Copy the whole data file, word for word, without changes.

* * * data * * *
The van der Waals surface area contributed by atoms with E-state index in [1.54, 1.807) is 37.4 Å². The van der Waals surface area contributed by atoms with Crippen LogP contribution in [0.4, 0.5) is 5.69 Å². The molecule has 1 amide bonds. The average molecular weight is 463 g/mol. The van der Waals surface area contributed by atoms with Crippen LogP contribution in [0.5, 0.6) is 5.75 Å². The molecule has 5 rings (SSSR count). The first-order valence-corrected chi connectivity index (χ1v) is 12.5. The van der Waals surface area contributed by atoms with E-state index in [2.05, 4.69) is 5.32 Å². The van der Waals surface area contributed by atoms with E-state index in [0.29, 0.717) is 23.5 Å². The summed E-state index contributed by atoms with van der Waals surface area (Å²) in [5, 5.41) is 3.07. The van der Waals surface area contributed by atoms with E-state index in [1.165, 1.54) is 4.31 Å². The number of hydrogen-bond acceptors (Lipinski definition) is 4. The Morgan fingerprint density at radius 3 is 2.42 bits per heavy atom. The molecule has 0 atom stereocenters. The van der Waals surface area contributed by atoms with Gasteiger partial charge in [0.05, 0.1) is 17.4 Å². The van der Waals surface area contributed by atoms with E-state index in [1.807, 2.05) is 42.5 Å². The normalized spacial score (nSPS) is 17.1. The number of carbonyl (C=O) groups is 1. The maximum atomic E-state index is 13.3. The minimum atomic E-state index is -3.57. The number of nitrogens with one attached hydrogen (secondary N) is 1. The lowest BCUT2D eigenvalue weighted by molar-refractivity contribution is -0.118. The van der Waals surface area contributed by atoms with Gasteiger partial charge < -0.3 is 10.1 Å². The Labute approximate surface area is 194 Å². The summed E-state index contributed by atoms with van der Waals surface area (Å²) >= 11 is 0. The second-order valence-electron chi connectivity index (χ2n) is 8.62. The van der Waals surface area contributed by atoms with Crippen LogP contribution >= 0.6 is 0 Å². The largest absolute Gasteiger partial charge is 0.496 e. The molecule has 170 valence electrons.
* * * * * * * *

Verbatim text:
The van der Waals surface area contributed by atoms with E-state index in [1.54, 1.807) is 37.4 Å². The van der Waals surface area contributed by atoms with Crippen LogP contribution in [0.4, 0.5) is 5.69 Å². The molecule has 1 amide bonds. The average molecular weight is 463 g/mol. The van der Waals surface area contributed by atoms with Crippen LogP contribution in [0.5, 0.6) is 5.75 Å². The molecule has 5 rings (SSSR count). The first-order valence-corrected chi connectivity index (χ1v) is 12.5. The van der Waals surface area contributed by atoms with E-state index in [2.05, 4.69) is 5.32 Å². The van der Waals surface area contributed by atoms with E-state index in [0.29, 0.717) is 23.5 Å². The summed E-state index contributed by atoms with van der Waals surface area (Å²) in [5, 5.41) is 3.07. The van der Waals surface area contributed by atoms with E-state index in [1.165, 1.54) is 4.31 Å². The number of hydrogen-bond acceptors (Lipinski definition) is 4. The Morgan fingerprint density at radius 3 is 2.42 bits per heavy atom. The molecule has 0 atom stereocenters. The van der Waals surface area contributed by atoms with Gasteiger partial charge in [0.05, 0.1) is 17.4 Å². The van der Waals surface area contributed by atoms with E-state index in [1.807, 2.05) is 42.5 Å². The normalized spacial score (nSPS) is 17.1. The number of carbonyl (C=O) groups is 1. The maximum atomic E-state index is 13.3. The minimum atomic E-state index is -3.57. The number of nitrogens with one attached hydrogen (secondary N) is 1. The lowest BCUT2D eigenvalue weighted by molar-refractivity contribution is -0.118. The van der Waals surface area contributed by atoms with Gasteiger partial charge < -0.3 is 10.1 Å². The Labute approximate surface area is 194 Å². The summed E-state index contributed by atoms with van der Waals surface area (Å²) >= 11 is 0. The second-order valence-electron chi connectivity index (χ2n) is 8.62. The van der Waals surface area contributed by atoms with Crippen LogP contribution >= 0.6 is 0 Å². The largest absolute Gasteiger partial charge is 0.496 e. The molecule has 170 valence electrons.